Another reason was that Sajjad Zaheer, a member of the Communist Party of India who had migrated to Pakistan to found the Communist Party of Pakistan (CPP), needed young blood like Nasir's to help steer the CPP.
Upon meeting Nasir in Bombay, Sibt-e-Hassan, another communist who later migrated, thought this Hyderabadi’s upper-class and privileged upbringing made Nasir's zeal a youthful phase that would eventually wither away.
Sibt-e-Hassan realized how wrong he was when Nasir introduced him to laborers in Karachi. Once of the elite, Nasir had clearly found his tribe among the workers. It was no surprise that, within a few months, he had become the secretary of the CPP’s Karachi committee.
Thwarting Imperial Designs
With domestic land reform nowhere in sight in Pakistan – unlike in India, where the process began with the first five-year plan (1951-1956) – Nasir had to help the working class fight for their rights, against their exploitation at the hands of the elites and the military.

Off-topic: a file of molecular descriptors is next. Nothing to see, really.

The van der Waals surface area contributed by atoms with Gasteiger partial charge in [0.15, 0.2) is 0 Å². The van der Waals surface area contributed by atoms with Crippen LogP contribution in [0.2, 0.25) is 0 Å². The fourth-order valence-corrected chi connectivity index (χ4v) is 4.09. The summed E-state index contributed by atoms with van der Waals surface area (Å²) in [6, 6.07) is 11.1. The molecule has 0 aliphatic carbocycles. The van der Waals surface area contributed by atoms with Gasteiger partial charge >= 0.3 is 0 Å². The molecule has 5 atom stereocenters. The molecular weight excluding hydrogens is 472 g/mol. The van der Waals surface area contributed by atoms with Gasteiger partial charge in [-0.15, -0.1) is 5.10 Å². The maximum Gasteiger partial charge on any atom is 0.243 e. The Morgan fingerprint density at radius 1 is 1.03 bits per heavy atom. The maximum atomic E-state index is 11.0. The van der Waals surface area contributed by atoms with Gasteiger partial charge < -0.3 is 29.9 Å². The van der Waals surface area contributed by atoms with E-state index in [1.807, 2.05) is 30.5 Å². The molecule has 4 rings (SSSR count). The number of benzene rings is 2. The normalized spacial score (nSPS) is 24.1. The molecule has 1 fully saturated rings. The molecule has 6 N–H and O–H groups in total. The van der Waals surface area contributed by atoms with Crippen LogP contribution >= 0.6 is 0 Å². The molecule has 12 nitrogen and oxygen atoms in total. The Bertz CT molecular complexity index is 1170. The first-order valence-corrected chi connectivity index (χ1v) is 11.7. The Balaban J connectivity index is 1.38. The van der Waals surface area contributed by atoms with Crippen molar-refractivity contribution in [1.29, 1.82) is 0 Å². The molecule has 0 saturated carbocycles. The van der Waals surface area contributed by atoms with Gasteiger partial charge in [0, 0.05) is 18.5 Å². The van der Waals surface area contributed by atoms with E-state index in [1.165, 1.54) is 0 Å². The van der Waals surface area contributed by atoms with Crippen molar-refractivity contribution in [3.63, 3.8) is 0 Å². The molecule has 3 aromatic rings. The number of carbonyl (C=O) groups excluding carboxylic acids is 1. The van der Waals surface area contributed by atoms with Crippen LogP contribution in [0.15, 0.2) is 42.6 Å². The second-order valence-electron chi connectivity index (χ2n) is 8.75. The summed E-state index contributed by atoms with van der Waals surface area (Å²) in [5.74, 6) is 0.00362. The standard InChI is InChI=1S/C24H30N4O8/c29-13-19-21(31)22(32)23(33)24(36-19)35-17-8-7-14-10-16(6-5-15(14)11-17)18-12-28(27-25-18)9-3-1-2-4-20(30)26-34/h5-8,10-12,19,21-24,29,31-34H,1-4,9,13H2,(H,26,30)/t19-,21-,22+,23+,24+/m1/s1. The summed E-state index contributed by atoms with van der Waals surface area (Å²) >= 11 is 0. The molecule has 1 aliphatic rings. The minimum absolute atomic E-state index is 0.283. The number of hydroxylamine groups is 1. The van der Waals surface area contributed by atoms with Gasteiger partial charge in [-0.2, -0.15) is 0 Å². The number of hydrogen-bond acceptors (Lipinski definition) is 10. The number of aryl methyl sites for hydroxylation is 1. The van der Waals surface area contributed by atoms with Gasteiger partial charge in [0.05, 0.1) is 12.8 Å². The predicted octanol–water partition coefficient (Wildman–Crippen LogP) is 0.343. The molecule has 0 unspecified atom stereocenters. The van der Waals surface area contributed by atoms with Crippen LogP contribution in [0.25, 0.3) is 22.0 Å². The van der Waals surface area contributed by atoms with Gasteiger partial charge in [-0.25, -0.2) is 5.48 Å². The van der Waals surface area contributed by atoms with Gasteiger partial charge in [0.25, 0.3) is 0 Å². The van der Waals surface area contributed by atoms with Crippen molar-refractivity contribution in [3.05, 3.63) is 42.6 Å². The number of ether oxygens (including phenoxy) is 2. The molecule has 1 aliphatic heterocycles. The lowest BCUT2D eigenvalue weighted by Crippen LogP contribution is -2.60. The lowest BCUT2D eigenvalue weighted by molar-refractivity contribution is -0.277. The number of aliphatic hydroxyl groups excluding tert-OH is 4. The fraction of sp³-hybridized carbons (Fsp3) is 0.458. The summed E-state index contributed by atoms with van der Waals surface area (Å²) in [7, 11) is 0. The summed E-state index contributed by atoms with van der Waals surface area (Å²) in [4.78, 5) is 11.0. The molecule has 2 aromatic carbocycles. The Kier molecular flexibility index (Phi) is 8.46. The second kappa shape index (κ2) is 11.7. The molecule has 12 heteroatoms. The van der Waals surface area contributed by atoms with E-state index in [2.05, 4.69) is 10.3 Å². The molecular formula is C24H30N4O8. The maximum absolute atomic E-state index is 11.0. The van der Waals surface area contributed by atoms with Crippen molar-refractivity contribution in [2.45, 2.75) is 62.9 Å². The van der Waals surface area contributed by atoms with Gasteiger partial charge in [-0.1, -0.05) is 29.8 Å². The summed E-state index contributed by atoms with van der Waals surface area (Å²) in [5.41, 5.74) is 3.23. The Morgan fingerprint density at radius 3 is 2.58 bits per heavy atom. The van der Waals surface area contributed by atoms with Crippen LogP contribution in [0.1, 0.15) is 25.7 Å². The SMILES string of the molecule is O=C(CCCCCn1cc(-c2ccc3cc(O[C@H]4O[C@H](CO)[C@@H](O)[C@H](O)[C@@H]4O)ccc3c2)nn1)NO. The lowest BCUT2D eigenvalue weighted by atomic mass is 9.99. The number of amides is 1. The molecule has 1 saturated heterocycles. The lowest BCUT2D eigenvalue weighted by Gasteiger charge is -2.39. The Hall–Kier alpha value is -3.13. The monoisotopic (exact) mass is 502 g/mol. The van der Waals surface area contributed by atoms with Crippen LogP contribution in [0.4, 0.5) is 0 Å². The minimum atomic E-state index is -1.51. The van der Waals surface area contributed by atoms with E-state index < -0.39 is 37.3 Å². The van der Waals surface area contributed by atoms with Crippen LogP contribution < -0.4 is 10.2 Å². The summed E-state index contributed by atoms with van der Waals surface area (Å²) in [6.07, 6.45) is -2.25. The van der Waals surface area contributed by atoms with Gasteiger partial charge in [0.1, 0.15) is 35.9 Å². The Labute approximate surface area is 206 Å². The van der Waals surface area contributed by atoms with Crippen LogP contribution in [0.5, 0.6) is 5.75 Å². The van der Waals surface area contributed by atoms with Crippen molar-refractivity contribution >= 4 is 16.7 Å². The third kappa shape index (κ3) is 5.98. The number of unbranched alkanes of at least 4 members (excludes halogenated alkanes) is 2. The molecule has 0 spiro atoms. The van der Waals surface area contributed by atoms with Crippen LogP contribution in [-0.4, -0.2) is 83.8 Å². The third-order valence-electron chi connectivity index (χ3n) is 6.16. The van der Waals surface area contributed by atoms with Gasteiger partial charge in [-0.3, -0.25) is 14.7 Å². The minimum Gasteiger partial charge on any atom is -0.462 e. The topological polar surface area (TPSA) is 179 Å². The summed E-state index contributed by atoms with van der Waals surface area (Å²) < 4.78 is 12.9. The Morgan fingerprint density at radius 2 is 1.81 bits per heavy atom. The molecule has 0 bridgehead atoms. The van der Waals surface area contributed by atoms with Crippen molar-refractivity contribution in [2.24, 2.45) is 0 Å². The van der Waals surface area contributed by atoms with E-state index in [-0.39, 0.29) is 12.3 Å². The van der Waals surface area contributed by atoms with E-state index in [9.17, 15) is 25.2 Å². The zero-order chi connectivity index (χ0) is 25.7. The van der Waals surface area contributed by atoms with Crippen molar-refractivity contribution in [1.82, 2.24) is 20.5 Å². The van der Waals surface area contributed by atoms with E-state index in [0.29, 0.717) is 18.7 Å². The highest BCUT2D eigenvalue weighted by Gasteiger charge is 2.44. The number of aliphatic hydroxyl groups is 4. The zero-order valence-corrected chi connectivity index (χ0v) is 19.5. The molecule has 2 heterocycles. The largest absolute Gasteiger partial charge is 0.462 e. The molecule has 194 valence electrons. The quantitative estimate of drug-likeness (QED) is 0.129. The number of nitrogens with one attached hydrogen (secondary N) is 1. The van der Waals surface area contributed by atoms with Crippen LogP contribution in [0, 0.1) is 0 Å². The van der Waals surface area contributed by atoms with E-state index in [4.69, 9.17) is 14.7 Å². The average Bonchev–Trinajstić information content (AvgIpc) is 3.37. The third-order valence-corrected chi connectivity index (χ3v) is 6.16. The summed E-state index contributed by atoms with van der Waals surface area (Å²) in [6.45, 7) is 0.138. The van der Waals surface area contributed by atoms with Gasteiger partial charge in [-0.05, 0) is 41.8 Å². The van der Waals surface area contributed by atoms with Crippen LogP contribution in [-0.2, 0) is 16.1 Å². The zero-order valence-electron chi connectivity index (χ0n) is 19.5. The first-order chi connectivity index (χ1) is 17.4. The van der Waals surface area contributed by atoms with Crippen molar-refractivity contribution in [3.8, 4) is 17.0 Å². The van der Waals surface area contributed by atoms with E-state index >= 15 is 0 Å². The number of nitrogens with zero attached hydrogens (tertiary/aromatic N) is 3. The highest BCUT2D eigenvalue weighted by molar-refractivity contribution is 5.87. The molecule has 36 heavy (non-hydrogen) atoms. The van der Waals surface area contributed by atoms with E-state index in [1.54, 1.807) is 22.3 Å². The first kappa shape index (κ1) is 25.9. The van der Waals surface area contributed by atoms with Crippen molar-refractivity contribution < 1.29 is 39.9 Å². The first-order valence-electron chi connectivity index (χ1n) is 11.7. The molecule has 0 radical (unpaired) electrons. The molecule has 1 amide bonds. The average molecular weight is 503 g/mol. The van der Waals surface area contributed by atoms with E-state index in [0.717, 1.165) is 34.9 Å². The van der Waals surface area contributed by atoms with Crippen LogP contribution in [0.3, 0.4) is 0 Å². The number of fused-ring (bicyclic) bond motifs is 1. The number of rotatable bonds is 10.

The Pakistani state also lined up against communism amid the Cold War. Nasir, leftist poet and commentator Faiz Ahmed Faiz (who was awarded the Lenin Peace Prize by the Soviet Union in 1962), Sajjad Zaheer, and many other leftists went to jail for an alleged coup attempt against then- prime minister Liaquat Ali Khan.
In spite of this, Nasir remained resolute. As he wrote in letters to his mother: “I’ve embarked on this special path for a reason. Even if I were to get the last five years back, I would still go down that road.”
To preserve its new Cold War alliances like SEATO (South East Asia Treaty Organisation) and CENTO (Central Treaty Organization), Pakistan banned its communist party and banished Sajjad Zaheer and Nasir to India.
Nasir then spent two years back in Hyderabad, where he counted the days until he could return to Pakistan.
“Hassan Bhai mostly kept to himself while he was here,” Khan reminisces. “For the most part, he was sedate, but he constantly interacted with nomadic tribes and introduced them to Marxism.”
Khan also notes that both the Chief Minister of Hyderabad and then-prime minister Jawaharlal Nehru implored him to remain in India, though leftism was the need of the hour in a Pakistan where there wasn’t only a red scare, but a purging of the left.
If he stayed put in India like comrade Sajjad Zaheer, a smoother, safer trajectory lay ahead. But Nasir simply couldn’t let the Pakistani proletariat down.